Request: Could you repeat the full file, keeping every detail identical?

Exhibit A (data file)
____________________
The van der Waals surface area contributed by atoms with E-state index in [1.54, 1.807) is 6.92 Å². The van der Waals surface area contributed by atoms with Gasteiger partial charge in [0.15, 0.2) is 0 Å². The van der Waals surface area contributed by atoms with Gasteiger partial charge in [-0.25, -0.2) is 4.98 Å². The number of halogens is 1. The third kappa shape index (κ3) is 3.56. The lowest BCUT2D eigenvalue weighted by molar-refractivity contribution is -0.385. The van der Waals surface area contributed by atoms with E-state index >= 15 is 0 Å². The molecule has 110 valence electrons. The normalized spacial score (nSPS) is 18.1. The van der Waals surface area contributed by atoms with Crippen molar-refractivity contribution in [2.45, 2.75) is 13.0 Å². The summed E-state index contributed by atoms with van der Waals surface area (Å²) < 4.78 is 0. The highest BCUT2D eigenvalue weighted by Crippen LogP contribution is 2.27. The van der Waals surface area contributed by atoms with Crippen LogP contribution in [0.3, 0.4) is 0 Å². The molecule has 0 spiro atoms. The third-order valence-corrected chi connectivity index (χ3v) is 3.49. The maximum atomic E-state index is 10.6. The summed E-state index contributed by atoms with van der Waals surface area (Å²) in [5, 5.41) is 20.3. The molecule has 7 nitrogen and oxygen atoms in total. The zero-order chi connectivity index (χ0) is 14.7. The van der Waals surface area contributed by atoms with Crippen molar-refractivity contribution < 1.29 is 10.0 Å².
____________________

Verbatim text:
The van der Waals surface area contributed by atoms with E-state index in [1.54, 1.807) is 6.92 Å². The van der Waals surface area contributed by atoms with Gasteiger partial charge in [0.15, 0.2) is 0 Å². The van der Waals surface area contributed by atoms with Gasteiger partial charge in [-0.25, -0.2) is 4.98 Å². The number of halogens is 1. The third kappa shape index (κ3) is 3.56. The lowest BCUT2D eigenvalue weighted by molar-refractivity contribution is -0.385. The van der Waals surface area contributed by atoms with E-state index >= 15 is 0 Å². The molecule has 110 valence electrons. The normalized spacial score (nSPS) is 18.1. The van der Waals surface area contributed by atoms with Crippen molar-refractivity contribution in [2.45, 2.75) is 13.0 Å². The summed E-state index contributed by atoms with van der Waals surface area (Å²) < 4.78 is 0. The highest BCUT2D eigenvalue weighted by Crippen LogP contribution is 2.27. The van der Waals surface area contributed by atoms with Crippen LogP contribution in [0.3, 0.4) is 0 Å². The molecule has 0 spiro atoms. The third-order valence-corrected chi connectivity index (χ3v) is 3.49. The maximum atomic E-state index is 10.6. The summed E-state index contributed by atoms with van der Waals surface area (Å²) in [5, 5.41) is 20.3. The molecule has 7 nitrogen and oxygen atoms in total. The zero-order chi connectivity index (χ0) is 14.7. The van der Waals surface area contributed by atoms with Crippen molar-refractivity contribution < 1.29 is 10.0 Å².